WIKISKY.ORG
 Home Getting Started To Survive in the Universe News@Sky Astro Photo The Collection Forum Blog New! FAQ Press Login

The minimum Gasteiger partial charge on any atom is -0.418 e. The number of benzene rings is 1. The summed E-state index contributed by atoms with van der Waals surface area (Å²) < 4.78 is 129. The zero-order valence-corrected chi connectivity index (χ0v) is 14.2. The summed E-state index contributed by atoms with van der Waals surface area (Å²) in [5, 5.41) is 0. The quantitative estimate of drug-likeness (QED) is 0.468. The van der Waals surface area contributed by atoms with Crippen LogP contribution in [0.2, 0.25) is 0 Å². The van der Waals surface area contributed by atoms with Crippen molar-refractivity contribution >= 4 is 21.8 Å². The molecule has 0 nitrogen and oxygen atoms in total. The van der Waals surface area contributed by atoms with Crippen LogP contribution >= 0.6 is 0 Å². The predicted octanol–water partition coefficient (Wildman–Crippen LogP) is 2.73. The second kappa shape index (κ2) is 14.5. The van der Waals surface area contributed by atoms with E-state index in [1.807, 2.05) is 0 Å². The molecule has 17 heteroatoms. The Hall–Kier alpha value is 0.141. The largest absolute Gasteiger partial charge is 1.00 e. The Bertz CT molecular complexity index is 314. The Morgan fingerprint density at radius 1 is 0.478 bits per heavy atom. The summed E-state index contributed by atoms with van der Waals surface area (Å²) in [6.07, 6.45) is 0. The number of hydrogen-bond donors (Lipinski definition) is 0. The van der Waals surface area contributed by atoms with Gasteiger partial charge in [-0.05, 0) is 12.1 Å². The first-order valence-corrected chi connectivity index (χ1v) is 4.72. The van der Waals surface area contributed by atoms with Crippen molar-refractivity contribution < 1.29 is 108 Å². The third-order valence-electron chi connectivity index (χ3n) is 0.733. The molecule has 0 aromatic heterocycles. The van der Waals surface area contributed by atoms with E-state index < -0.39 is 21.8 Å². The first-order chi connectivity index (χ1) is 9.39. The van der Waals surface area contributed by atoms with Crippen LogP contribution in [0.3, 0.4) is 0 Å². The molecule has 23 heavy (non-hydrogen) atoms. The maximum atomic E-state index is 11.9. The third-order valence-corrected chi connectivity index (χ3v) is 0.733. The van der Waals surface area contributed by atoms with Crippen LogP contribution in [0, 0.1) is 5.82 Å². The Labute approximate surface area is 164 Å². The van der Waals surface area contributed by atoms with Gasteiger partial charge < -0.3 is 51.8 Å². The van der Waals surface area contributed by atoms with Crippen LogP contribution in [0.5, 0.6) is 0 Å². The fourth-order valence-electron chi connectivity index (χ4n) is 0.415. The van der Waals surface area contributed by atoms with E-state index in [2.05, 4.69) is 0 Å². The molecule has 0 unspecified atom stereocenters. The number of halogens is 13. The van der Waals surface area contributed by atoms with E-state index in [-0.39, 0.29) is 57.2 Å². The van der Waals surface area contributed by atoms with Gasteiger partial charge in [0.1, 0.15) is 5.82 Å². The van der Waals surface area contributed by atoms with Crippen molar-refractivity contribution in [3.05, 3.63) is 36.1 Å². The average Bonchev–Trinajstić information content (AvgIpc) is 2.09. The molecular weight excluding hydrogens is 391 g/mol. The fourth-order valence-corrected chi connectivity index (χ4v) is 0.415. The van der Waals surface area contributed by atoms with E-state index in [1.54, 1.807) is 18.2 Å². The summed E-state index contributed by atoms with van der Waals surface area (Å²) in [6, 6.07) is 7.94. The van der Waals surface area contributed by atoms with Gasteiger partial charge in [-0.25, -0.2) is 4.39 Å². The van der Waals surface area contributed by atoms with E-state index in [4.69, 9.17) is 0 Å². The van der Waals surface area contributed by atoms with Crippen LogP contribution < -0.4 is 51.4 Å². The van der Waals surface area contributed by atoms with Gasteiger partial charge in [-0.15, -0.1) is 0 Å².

# NGC 1642

Contents

### Images

Upload your image

DSS Images   Other Images

### Related articles